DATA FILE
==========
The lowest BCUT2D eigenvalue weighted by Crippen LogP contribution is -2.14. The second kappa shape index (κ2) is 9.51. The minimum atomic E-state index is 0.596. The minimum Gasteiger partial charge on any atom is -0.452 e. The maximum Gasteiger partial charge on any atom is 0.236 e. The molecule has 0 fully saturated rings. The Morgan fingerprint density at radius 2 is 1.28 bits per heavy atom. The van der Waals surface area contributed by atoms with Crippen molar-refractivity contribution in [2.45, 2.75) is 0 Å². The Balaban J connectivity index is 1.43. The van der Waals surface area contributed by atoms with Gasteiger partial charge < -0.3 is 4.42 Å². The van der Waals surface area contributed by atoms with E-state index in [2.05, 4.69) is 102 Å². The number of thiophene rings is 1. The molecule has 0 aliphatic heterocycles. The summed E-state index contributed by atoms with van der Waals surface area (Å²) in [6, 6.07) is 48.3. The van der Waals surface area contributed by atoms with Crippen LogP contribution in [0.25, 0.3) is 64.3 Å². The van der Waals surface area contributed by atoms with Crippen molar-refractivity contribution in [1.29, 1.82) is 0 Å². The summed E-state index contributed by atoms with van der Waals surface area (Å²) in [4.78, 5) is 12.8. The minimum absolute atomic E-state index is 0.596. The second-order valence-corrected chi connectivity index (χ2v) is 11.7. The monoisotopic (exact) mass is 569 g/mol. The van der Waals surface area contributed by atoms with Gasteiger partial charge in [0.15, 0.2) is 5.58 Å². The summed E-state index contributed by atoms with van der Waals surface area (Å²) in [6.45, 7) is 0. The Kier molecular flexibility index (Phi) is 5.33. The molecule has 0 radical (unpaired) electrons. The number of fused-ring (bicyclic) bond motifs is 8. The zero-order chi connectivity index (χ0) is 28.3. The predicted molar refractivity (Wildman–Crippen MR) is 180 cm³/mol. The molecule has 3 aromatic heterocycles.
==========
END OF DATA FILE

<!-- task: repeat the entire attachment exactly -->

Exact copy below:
The lowest BCUT2D eigenvalue weighted by Crippen LogP contribution is -2.14. The second kappa shape index (κ2) is 9.51. The minimum atomic E-state index is 0.596. The minimum Gasteiger partial charge on any atom is -0.452 e. The maximum Gasteiger partial charge on any atom is 0.236 e. The molecule has 0 fully saturated rings. The Morgan fingerprint density at radius 2 is 1.28 bits per heavy atom. The van der Waals surface area contributed by atoms with Crippen molar-refractivity contribution in [2.45, 2.75) is 0 Å². The Balaban J connectivity index is 1.43. The van der Waals surface area contributed by atoms with Gasteiger partial charge < -0.3 is 4.42 Å². The van der Waals surface area contributed by atoms with E-state index in [2.05, 4.69) is 102 Å². The number of thiophene rings is 1. The molecule has 0 aliphatic heterocycles. The summed E-state index contributed by atoms with van der Waals surface area (Å²) in [6, 6.07) is 48.3. The van der Waals surface area contributed by atoms with Crippen LogP contribution in [0.25, 0.3) is 64.3 Å². The van der Waals surface area contributed by atoms with Crippen molar-refractivity contribution in [1.29, 1.82) is 0 Å². The summed E-state index contributed by atoms with van der Waals surface area (Å²) in [4.78, 5) is 12.8. The minimum absolute atomic E-state index is 0.596. The second-order valence-corrected chi connectivity index (χ2v) is 11.7. The monoisotopic (exact) mass is 569 g/mol. The van der Waals surface area contributed by atoms with Gasteiger partial charge in [0.15, 0.2) is 5.58 Å². The summed E-state index contributed by atoms with van der Waals surface area (Å²) in [6.45, 7) is 0. The Kier molecular flexibility index (Phi) is 5.33. The molecule has 0 radical (unpaired) electrons. The number of fused-ring (bicyclic) bond motifs is 8. The zero-order chi connectivity index (χ0) is 28.3. The predicted molar refractivity (Wildman–Crippen MR) is 180 cm³/mol. The molecule has 3 aromatic heterocycles.